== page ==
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How To Control Chronic Fears And Phobias

In many popular culture depictions, phobias are laughable fears. A fun-loving sitcom character may for instance struggle to support her boyfriend at a broccoli-eating festival because she is harboring a fear of not just that vegetable but also all things green. In these situations, hilarity inevitably ensues and the show fades out with an extended laugh track.

In real life, however, phobias are hardly funny. When real people deal with real phobias they often struggle profoundly, trying to navigate a world in which the thing they most fear is ever-present, and grappling daily to prevent this persistent and debilitating fear from derailing their lives.

Phobia sufferers don’t just have to resign themselves to living in fear, however. While lessening the impact of a phobia isn’t simple, there are things you can do if you or a loved one suffers from a phobia.

1. Exposure Therapy

Just as the name suggests, exposure therapy is a form of therapy in which the patient is exposed to the thing of which he or she is afraid. For example, a sufferer of Apiphobia, which is a fear of bees, may be exposed to buzzing soundtracks, photos of bees or, after substantial progress, maybe even a pesky little stinger itself.

Though it might sound like a form of torture, this type of therapy has been proven highly effective in treating suffers of specific phobias. That said, exposure to objects of which an individual is phobic could be quite traumatizing, so you shouldn’t attempt a DIY version of this therapy.

This course should only be undertaken by trained medical professionals who know how to deal with the potential ramifications of exposure.

2. Talk Therapy

Spending some time cozying up on a therapist’s couch could help assuage some phobias. Traditional talk therapy has been proven an effective method of reducing phobia severity or even eliminating the phobia altogether.

In these therapy sessions, therapists seek to unearth the underlying cause of the phobia or, when doing so is impossible, to help the patient develop tools for dealing with his or her fear more effectively.

3. Medication

Popping some pills may not always be the answer, but for some phobia suffers, taking medication can make a world of difference. There are three common medications used to treat phobias.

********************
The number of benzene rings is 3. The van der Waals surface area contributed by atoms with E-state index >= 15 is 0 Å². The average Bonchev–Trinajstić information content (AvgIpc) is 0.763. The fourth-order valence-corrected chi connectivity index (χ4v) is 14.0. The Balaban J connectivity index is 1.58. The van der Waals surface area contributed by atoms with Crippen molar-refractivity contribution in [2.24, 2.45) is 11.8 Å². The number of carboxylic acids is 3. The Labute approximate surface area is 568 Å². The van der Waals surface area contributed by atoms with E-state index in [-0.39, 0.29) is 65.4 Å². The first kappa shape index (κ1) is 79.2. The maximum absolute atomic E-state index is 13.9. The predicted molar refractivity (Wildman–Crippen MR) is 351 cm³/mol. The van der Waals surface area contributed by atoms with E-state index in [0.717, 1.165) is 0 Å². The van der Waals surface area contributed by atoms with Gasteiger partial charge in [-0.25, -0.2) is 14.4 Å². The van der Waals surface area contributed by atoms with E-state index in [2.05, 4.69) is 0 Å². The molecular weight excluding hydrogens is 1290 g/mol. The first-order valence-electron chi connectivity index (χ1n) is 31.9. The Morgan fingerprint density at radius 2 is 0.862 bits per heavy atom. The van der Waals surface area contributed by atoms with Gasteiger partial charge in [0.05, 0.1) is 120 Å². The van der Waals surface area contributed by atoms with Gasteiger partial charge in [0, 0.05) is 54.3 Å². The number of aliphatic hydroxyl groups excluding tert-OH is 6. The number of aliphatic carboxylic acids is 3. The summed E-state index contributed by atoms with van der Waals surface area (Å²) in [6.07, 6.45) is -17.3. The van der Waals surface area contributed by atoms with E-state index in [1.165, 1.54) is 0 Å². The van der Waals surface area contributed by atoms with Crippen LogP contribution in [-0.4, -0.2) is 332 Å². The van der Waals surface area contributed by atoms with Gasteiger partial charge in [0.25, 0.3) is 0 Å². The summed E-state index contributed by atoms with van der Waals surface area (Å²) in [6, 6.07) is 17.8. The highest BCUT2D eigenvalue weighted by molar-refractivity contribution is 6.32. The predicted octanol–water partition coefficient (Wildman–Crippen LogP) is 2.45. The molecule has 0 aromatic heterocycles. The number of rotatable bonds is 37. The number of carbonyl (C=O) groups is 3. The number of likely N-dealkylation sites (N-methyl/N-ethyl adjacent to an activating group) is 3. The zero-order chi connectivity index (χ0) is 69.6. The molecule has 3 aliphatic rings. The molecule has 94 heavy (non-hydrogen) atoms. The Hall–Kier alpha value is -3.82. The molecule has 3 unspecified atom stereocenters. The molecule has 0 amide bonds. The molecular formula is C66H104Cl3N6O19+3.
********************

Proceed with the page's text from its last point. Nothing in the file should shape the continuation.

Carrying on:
The first, beta-blockers, effectively block the adrenaline that produces the rapid heartrate and elevated blood pressure that accompanies fear.

The second, antidepressants, influence serotonin levels in the brain and reduce anxieties associated with phobias.

The final type, sedatives, helps reduce the anxiety an individual feels.

Because each medication works differently for each patient, your doctor may try several medications and play with the dosage before finding your “just right” option.

4. Yoga And Meditation

Non-invasive and relaxing, yoga and meditation are potentially effective methods of phobia reduction. Both of these forms of therapy are effective in calming upset and, as a result, help reduce the symptoms associated with phobias.

These types of treatment are particularly effective for use in treating social phobias, as sufferers of social phobias commonly experience lower-level upset over an extended period instead of short bursts of severe panic.

5. Acupuncture

A few carefully placed pricks could make your fears easier to handle; presuming, of course, your phobia isn’t trypanophobia, or the fear of needles. Though research into the effectiveness of acupuncture in treating phobias is still ongoing, there is some evidence to suggest that this ancient Chinese medical treatment could help reduce the severity of anxiety associated with phobias.

Acupuncture is another form of treatment that you should never attempt at home. For success, you need a trained acupuncturist to guide you through this technique.

Pin It6. Herbal Treatments

Try herbal options for a natural way to ease your fears. The herb Kava, which comes from a South Pacific plant by the same name, has been shown effective in some studies in reducing anxiety.

Though this likely wouldn’t be an ideal go-to treatment for sufferers of chronic and severe phobias, those who suffer from low-level upset and anxiety could benefit from the inclusion of this herb into their daily regimen.

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Katherine Hurst
By Nancy Burnett
Nancy, a Master Coach and Certified Professional Co-Active Life Coach (CPCC) has a passion for helping her clients to live vibrant, authentic and fulfilling lives; lives that are under their total control and which have been shaped in exactly the way they want. She believes that you can live a life that you love and that it is possible to manifest your dreams into reality.

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